Requirements are not “done” until they are clearly understood, implemented, functioning properly, tested, and validated. Until that point, an important product management responsibility is to ensure that the vision and strategy are being carried out in the proper implementation of the requirements.

How To Be A Good Product Manager features tips on product management and product marketing, written by Jeff Lash (@jefflash on Twitter), Vice President and Group Director for the Product Management and Portfolio Marketing research and advisory services at SiriusDecisions.

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5 responses so far ↓

  • Richard // Jan 25, 2007 at 7:58 am

    As soon as requirements are “done”, start writing test scripts – you’ll soon be able to update your document with more precisions!

  • Dana // Jan 29, 2007 at 12:53 pm

    And you didn’t even _mention_ all the requirements you discover _after_ development has started….

  • Jeff Lash // Jan 29, 2007 at 8:27 pm

    Great points, both of you!

    To your point, Richard, we’ve actually started writing test cases while creating requirements. This gives engineers very specific details about what the acceptance criteria to say that a given requirement is “done.”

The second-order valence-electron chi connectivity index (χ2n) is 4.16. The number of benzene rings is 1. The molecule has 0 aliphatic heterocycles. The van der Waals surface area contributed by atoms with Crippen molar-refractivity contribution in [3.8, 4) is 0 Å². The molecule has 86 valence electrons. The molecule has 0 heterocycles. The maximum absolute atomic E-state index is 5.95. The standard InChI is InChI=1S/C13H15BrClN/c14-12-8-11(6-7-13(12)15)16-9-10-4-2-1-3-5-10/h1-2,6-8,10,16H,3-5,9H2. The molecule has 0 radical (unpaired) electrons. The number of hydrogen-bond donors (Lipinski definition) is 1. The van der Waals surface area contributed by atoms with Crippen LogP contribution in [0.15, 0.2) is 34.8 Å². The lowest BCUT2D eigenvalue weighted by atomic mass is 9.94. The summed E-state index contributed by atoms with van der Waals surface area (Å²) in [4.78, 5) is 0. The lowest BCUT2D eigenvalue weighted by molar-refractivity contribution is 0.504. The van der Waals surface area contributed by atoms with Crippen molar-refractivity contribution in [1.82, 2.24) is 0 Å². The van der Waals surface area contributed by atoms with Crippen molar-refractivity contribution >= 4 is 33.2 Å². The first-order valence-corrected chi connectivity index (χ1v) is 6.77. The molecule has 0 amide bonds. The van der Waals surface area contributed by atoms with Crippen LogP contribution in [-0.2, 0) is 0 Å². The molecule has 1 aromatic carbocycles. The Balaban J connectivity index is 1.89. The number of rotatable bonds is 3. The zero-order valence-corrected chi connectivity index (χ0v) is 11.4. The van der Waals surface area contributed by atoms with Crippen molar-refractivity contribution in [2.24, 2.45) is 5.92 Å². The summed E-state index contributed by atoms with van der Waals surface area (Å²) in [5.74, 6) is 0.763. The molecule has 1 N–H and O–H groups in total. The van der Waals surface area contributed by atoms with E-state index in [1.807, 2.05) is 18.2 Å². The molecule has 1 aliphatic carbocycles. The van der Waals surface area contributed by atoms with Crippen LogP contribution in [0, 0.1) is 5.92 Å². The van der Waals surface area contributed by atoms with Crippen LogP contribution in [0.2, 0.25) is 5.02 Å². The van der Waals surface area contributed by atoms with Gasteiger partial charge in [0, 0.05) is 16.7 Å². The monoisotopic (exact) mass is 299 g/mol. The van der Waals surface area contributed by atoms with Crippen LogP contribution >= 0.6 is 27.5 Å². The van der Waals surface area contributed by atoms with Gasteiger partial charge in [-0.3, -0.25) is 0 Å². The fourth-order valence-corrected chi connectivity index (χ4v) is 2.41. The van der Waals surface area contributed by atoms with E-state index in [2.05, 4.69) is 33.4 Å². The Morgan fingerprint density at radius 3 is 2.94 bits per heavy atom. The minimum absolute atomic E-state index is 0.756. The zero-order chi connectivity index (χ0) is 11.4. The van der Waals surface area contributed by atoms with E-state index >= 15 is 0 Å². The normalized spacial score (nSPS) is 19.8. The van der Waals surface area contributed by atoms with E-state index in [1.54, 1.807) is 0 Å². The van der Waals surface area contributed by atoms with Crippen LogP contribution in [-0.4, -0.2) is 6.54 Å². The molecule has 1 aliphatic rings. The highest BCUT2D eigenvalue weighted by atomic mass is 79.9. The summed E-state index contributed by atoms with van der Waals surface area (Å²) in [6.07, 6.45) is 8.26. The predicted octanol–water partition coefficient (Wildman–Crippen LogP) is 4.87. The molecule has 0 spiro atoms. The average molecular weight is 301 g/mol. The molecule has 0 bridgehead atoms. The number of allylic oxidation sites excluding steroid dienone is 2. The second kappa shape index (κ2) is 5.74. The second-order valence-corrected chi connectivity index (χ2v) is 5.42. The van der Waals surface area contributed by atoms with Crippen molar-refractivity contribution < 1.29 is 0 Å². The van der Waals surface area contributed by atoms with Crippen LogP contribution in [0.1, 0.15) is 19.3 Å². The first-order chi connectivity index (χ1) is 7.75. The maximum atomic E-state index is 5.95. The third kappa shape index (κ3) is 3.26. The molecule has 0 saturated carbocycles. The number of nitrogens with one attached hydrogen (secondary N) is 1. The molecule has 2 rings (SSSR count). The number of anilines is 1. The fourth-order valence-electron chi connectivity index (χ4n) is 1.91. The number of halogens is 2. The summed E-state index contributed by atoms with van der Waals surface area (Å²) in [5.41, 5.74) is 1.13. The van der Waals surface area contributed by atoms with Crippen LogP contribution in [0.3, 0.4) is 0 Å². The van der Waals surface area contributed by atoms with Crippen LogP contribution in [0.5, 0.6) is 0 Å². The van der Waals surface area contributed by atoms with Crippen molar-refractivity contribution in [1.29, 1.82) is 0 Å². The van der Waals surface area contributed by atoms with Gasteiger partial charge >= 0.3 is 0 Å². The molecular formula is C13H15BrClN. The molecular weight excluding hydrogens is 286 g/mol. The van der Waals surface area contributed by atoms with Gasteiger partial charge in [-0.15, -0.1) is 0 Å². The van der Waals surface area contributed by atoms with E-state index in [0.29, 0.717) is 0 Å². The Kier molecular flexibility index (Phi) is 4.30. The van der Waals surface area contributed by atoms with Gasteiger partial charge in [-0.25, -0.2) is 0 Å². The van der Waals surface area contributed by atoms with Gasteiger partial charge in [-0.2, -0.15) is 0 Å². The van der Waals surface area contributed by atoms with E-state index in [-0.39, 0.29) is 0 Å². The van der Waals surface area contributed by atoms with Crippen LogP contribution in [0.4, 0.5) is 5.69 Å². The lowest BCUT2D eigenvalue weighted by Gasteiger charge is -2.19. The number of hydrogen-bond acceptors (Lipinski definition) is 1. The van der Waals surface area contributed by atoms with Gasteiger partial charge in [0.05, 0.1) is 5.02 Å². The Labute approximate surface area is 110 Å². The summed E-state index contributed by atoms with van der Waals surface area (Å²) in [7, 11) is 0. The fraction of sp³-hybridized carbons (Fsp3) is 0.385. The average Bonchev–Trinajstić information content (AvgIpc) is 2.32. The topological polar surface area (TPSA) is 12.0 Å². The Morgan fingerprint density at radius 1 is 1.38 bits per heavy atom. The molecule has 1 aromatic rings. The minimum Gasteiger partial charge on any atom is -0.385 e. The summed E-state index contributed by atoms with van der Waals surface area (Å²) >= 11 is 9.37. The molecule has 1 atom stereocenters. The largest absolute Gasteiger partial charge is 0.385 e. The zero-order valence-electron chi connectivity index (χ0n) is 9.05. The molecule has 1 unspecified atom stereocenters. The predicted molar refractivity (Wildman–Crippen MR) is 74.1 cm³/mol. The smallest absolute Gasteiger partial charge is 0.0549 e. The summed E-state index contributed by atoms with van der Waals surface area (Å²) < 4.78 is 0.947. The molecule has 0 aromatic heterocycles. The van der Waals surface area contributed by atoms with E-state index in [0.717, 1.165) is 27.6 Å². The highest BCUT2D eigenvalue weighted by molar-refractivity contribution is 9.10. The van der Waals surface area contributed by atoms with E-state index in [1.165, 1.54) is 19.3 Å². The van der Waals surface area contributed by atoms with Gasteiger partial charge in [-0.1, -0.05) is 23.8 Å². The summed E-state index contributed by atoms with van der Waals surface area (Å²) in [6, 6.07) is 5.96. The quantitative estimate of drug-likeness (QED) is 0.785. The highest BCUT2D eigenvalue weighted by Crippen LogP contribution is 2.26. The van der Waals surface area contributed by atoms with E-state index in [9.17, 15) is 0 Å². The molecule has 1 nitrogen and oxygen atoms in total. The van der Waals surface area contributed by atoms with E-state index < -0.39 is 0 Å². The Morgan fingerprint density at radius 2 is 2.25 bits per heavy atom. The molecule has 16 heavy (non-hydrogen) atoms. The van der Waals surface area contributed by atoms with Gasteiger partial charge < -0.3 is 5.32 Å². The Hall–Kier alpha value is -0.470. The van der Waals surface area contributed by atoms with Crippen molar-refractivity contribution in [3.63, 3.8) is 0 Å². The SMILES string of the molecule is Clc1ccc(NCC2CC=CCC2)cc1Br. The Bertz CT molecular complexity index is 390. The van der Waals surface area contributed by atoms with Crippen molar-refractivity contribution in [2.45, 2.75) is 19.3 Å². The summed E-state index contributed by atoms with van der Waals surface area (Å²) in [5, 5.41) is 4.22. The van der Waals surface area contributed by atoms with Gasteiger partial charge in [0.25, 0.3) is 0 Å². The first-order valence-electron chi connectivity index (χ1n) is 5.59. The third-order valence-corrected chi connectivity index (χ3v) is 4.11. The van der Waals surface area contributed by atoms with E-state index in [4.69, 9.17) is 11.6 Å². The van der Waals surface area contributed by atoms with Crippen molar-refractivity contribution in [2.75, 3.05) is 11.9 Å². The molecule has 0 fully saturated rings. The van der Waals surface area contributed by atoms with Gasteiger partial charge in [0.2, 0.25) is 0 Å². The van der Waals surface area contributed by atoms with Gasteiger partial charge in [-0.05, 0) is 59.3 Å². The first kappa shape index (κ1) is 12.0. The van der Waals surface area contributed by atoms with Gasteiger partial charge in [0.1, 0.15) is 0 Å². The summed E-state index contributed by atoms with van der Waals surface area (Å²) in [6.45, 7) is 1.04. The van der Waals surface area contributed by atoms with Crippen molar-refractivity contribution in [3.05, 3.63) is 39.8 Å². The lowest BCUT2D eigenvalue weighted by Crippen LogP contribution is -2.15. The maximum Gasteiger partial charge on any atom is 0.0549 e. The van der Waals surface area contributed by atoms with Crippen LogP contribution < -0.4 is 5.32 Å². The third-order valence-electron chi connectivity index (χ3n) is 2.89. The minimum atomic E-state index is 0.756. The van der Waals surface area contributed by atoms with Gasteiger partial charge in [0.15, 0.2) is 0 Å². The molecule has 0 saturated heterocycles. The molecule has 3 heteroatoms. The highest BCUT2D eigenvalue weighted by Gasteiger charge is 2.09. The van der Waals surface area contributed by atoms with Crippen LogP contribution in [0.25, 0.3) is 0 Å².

And Dana is absolutely correct, which is why a lot of companies are focusing more on Agile development methodologies that acknowledge that no matter how smart you are and how much you try up front, you will always miss some requirements, or the market will change, or some outside events will impact the requirements. Rather than trying to insulate your product from those issues, Agile seeks to embrace them and figure out how to deal with them.

    I think the Seilevel post points out that requirements need to be treated as more than words in a document but as a living and changing entity, and in order to implement them successfully you need to give them food and water and care for them.

  • Julia // May 1, 2009 at 6:11 am

    At my organization, it is not accepted to discover additional requirements after the development has started. All the requirements must be considered and closed before issuing the final version of the RD and getting commitment from Project Manager and Technologies. Closed RD is must in order to get HLD/SLD written. It’s always a problem to change requirements at any stage later on. Any change is immediately escalated and used to add more dev time.

  • David Locke // May 24, 2009 at 3:42 pm

    Julia, The issue at hand is Waterfall vs. Agile. It is also a matter of large vs. small companies. Requirements do change in both the waterfall and agile methods. Agile was a response to requirements volatility and a few other things. Requirements volatility is not real, but rather an artifact of poor requirements elicitation processes. Agile will not in itself fix the problems inherent in requirements elicitation.